Whatever type of mortgage or re-mortgage you’re looking for, there is now help to aid in finding the right UK mortgage for you. It is now possible to apply for a mortgage online. A mortgage is a loan that uses a property that you are buying or already own as security. As such, your property is at risk if you do not keep up repayments.
Finding and buying a house would be stressful enough without having to pick the right mortgage. Before you even start house hunting you should try and sort out the funding. Finding the right mortgage can be confusing, frustrating and time consuming. We have tried to simplify and demystify mortgages for you so that you might find it easier to make the right decision.
Types Of Mortgages
Variable Rate Mortgage
Your monthly mortgage payments go up or down, in line with your lender’s standard variable rate (SVR). When the SVR changes, so do your repayments. Even if you start off with a different type of mortgage, it will normally change to a variable rate at some point.
Fixed Rate Mortgage
Your interest rate is fixed for the first few years of the mortgage (typically 2-5 years). However, after the fixed period your monthly payments return to your lender’s standard variable rate (SVR). So for the duration of the fixed period, you know exactly how much you will be paying each month and can budget accordingly. Should interest rate rise you will not pay extra but conversely if they were to fall you would not benefit from the reduced rate.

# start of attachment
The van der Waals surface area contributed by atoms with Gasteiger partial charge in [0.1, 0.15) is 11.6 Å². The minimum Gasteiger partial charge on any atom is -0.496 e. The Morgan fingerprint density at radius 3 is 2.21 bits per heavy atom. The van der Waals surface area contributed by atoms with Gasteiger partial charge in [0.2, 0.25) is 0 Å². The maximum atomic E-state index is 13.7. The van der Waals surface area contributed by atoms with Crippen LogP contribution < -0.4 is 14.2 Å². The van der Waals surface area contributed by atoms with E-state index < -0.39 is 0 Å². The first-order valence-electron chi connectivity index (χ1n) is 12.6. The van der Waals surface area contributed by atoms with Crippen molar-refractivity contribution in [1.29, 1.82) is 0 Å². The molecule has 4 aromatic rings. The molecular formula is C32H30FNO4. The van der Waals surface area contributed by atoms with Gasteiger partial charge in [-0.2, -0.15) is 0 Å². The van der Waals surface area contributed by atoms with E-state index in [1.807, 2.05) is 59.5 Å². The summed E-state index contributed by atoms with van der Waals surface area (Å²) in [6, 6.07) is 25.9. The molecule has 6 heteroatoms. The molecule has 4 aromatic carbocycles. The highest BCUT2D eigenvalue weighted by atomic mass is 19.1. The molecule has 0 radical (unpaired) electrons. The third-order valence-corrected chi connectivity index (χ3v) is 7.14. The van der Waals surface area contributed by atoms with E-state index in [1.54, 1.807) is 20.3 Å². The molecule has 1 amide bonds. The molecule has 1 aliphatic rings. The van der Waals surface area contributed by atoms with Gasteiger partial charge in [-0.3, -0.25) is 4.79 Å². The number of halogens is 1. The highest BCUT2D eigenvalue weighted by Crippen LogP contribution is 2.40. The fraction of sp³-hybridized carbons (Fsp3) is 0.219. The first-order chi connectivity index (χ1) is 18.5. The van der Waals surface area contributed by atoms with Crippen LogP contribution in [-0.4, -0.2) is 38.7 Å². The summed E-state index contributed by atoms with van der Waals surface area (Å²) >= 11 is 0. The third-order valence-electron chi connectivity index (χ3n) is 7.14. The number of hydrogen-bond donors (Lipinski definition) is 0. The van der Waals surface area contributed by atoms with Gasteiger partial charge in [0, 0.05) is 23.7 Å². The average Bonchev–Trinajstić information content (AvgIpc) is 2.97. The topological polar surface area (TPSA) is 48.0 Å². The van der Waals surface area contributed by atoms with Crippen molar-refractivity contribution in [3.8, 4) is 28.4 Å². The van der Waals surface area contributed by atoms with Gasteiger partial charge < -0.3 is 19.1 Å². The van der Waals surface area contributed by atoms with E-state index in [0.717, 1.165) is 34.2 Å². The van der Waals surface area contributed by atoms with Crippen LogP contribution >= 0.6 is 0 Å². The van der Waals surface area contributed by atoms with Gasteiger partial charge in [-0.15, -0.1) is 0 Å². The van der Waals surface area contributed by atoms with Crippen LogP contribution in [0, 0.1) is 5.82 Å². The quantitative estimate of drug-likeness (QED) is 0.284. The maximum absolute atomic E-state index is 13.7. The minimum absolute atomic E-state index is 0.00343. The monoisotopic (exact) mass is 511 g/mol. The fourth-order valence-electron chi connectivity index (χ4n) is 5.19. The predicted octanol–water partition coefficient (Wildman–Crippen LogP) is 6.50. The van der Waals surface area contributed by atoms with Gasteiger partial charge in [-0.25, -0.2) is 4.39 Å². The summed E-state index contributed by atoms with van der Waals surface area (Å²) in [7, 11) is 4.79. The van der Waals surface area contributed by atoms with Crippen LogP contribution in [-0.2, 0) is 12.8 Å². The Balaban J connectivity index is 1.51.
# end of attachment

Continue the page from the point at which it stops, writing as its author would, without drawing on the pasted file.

Capped Rate Mortgage
A capped rate mortgage basically combines the benefits of both the fixed-rate and variable rate mortgages in that it has an upper limit, ‘cap’, beyond which the interest rate will not rise. However, should the interest rate fall, you will benefit from the reduced rate.
Discounted Rate Mortgage
You will get a discount off the lender’s variable rate which will fluctuate with the interest rate but will maintain the discount in line with any rise or fall in interest rates. The discount will last for a fixed period of time.
Sometimes called a Base Rate Linked Mortgage, your interest rate is set at a level in relation to the Bank of England base rate and rises and falls in line with it. You could find yourself paying more than the lender’s standard variable rate (SVR) Learn More
Types Of Repayment
The repayment options can be simplified into two basic types; Repayment Mortgages and Endowment Mortgages.
Repayment Mortgages –
each monthly payment you make will be towards the capital you have borrowed as well as the interest incurred on the capital. At the end of the term, you will have repaid the mortgage. This type of mortgage is sometimes also known as a Capital Repayment Mortgage.